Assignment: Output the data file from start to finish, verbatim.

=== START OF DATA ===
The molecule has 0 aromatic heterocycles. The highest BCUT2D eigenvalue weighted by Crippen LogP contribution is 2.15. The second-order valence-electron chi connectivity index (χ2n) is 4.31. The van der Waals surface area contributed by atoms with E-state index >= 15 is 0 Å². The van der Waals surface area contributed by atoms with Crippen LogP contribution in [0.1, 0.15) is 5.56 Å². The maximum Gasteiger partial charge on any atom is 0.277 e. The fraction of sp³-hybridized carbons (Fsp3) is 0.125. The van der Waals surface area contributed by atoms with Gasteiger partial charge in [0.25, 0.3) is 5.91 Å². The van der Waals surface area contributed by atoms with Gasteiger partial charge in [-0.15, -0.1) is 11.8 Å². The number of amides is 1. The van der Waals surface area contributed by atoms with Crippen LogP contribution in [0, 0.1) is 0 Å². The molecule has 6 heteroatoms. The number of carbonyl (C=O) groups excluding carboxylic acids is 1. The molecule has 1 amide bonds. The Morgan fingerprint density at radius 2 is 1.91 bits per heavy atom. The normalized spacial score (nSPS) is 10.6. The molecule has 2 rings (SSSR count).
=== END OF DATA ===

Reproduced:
The molecule has 0 aromatic heterocycles. The highest BCUT2D eigenvalue weighted by Crippen LogP contribution is 2.15. The second-order valence-electron chi connectivity index (χ2n) is 4.31. The van der Waals surface area contributed by atoms with E-state index >= 15 is 0 Å². The van der Waals surface area contributed by atoms with Crippen LogP contribution in [0.1, 0.15) is 5.56 Å². The maximum Gasteiger partial charge on any atom is 0.277 e. The fraction of sp³-hybridized carbons (Fsp3) is 0.125. The van der Waals surface area contributed by atoms with Gasteiger partial charge in [0.25, 0.3) is 5.91 Å². The van der Waals surface area contributed by atoms with Gasteiger partial charge in [-0.15, -0.1) is 11.8 Å². The number of amides is 1. The van der Waals surface area contributed by atoms with Crippen LogP contribution in [0, 0.1) is 0 Å². The molecule has 6 heteroatoms. The number of carbonyl (C=O) groups excluding carboxylic acids is 1. The molecule has 1 amide bonds. The Morgan fingerprint density at radius 2 is 1.91 bits per heavy atom. The normalized spacial score (nSPS) is 10.6. The molecule has 2 rings (SSSR count).